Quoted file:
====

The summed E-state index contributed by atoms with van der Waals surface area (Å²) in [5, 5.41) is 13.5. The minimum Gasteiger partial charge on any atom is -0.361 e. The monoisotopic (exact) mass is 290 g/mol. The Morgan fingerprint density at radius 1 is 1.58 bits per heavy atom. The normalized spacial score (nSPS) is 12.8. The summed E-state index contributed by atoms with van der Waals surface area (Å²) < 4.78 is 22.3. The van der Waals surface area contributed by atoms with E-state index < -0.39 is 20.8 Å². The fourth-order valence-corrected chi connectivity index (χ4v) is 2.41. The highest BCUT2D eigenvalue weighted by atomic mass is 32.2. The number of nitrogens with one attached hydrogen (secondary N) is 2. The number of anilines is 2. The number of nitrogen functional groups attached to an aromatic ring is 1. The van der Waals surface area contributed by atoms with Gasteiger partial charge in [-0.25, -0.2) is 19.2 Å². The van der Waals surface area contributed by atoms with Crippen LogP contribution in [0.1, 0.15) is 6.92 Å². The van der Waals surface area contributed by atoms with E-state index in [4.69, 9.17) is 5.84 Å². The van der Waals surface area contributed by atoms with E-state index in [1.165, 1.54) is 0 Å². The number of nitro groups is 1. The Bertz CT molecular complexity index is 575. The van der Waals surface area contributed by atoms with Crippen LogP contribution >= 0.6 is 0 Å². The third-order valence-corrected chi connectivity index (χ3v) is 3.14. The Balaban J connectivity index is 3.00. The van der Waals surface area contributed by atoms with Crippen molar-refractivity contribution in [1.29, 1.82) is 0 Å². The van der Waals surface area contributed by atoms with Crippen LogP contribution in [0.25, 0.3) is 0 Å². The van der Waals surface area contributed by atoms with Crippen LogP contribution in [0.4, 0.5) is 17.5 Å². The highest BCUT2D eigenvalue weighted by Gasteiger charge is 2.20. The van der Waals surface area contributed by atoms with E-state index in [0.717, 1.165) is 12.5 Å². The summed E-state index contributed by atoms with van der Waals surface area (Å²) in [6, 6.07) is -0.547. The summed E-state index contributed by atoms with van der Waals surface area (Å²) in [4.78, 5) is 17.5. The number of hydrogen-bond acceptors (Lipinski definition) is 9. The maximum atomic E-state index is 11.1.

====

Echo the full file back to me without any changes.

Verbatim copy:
The summed E-state index contributed by atoms with van der Waals surface area (Å²) in [5, 5.41) is 13.5. The minimum Gasteiger partial charge on any atom is -0.361 e. The monoisotopic (exact) mass is 290 g/mol. The Morgan fingerprint density at radius 1 is 1.58 bits per heavy atom. The normalized spacial score (nSPS) is 12.8. The summed E-state index contributed by atoms with van der Waals surface area (Å²) < 4.78 is 22.3. The van der Waals surface area contributed by atoms with E-state index < -0.39 is 20.8 Å². The fourth-order valence-corrected chi connectivity index (χ4v) is 2.41. The highest BCUT2D eigenvalue weighted by atomic mass is 32.2. The number of nitrogens with one attached hydrogen (secondary N) is 2. The number of anilines is 2. The number of nitrogen functional groups attached to an aromatic ring is 1. The van der Waals surface area contributed by atoms with Gasteiger partial charge in [-0.25, -0.2) is 19.2 Å². The van der Waals surface area contributed by atoms with Crippen LogP contribution in [0.1, 0.15) is 6.92 Å². The van der Waals surface area contributed by atoms with E-state index in [4.69, 9.17) is 5.84 Å². The van der Waals surface area contributed by atoms with E-state index in [1.165, 1.54) is 0 Å². The number of nitro groups is 1. The Bertz CT molecular complexity index is 575. The van der Waals surface area contributed by atoms with Crippen LogP contribution >= 0.6 is 0 Å². The third-order valence-corrected chi connectivity index (χ3v) is 3.14. The Balaban J connectivity index is 3.00. The van der Waals surface area contributed by atoms with Crippen molar-refractivity contribution in [1.29, 1.82) is 0 Å². The van der Waals surface area contributed by atoms with Crippen LogP contribution in [0.25, 0.3) is 0 Å². The van der Waals surface area contributed by atoms with Crippen LogP contribution in [0.4, 0.5) is 17.5 Å². The highest BCUT2D eigenvalue weighted by Gasteiger charge is 2.20. The van der Waals surface area contributed by atoms with E-state index in [0.717, 1.165) is 12.5 Å². The summed E-state index contributed by atoms with van der Waals surface area (Å²) in [6, 6.07) is -0.547. The summed E-state index contributed by atoms with van der Waals surface area (Å²) in [4.78, 5) is 17.5. The number of hydrogen-bond acceptors (Lipinski definition) is 9. The maximum atomic E-state index is 11.1.